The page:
What is Discrete Manufacturing?
Discrete Manufacturing is the manufacturing practice of operating with a bill of materials (BOM) to create various parts of a product that are then merged together to form the finished product. With this process, manufacturers enact a series of steps that are not dependent on one another.
The most common trends found in Discrete Manufacturing are:
- Predictive maintenance – saves money and effort by not wasting time fixing issues on the factory floor.
- IoT – machines that are always connected to the internet derive significant data that enable businesses to employ better customer service and increase product efficiency.
- Supply chain optimization – tools that allow for more efficient planning and inventory optimization can drive more value to the business.
- Virtual/augmented reality – methods and tools that allow manufacturers to experiment with a product before actually spending time creating it.
Discrete vs Process Manufacturing
While Discrete Manufacturing Process relies on the various elements of a product to come together, Process manufacturing, on the other hand, is a form of manufacturing that depends on recipes and equations to produce a good, such as food, chemicals, beverages, plastic, etc. These products cannot be broken down once created. Goods that are produced through Discrete Manufacturing, however, can be broken down into individual parts once finished. Discrete Manufacturing is responsible for creating products like computers, smartphones, automobiles, clothing, appliances, etc.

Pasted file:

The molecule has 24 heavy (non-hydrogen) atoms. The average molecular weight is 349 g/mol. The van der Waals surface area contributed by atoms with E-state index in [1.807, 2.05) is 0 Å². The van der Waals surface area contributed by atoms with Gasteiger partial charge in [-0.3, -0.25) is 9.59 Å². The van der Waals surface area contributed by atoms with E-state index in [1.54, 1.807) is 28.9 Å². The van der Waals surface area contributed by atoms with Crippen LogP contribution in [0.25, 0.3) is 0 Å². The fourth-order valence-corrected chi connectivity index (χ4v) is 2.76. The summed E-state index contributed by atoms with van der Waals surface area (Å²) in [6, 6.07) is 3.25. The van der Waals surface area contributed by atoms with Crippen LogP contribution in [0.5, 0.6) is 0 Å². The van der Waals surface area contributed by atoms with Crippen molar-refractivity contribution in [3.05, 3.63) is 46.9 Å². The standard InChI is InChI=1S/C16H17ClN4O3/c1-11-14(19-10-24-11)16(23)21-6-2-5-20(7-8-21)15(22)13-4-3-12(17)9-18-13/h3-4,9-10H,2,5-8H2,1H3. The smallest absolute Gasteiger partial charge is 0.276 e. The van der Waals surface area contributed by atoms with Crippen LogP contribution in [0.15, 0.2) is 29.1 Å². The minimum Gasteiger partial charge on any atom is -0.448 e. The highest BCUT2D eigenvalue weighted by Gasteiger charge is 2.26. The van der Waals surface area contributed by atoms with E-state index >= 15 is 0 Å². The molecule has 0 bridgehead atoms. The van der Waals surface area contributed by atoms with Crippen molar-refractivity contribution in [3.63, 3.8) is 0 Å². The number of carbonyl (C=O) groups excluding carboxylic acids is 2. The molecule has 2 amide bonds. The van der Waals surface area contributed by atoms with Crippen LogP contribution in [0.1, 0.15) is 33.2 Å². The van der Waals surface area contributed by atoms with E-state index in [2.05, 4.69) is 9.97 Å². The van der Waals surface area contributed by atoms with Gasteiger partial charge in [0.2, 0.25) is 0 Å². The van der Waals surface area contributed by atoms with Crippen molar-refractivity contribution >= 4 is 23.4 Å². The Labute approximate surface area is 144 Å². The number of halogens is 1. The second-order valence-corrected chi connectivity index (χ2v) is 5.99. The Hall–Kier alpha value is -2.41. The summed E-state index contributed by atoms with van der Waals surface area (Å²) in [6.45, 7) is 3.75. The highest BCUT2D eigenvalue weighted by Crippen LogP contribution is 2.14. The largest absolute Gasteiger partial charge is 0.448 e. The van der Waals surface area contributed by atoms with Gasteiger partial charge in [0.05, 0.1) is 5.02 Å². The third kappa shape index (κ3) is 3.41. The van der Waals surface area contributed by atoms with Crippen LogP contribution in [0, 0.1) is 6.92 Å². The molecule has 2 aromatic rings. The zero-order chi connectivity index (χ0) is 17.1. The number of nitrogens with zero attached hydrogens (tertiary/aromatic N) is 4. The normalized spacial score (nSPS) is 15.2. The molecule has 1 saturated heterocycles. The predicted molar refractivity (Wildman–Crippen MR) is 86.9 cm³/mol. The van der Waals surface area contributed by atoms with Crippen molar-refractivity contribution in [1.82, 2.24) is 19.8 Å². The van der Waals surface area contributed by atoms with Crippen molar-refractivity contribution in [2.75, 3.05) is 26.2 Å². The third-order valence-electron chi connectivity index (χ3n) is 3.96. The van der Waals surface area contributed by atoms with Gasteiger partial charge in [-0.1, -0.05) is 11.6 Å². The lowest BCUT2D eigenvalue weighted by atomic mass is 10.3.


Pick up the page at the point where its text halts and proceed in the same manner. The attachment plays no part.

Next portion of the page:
Discrete Manufacturing Workflows:
Discrete Manufacturing processes appear with the following workflows:
- MTS (Make to Stock)
- MTO (Make to Order)
- ATO (Assembly to Order)
In the case of producing goods in bulk that do not require any personalization, the MTS workflow comes into play. This means producing stock prior to orders created and sold. This method is best fitted for products with high volume, low complexity. If you do not keep any stock or produce goods prior to order, rather create a product only once an order comes in, then the workflow is referred to as MTO. In the last case, producing and assembling goods as soon as an order comes in, ATO, is the safest scenario in between MTO and MTS.
How Discrete Manufacturing Can Increase Manufacturing Efficiency:
Manufacturers today are constantly seeking methods that can optimize the industry. Discrete Manufacturing, with its advanced functionality and flexibility, is just one of these methods that can provide factories with an advantage over their competitors. This flexibility allows manufacturers to easily track production via MES (Manufacturing Execution System) and enact multiple modes of manufacturing, such as MTS and MTO. Ultimately with the right support, Discrete Manufacturing software can manage various activities on the factory floor, adapt to multiple environments, provide complete visibility of production and cost control, and provide real-time manufacturing analytics to better optimize overall production.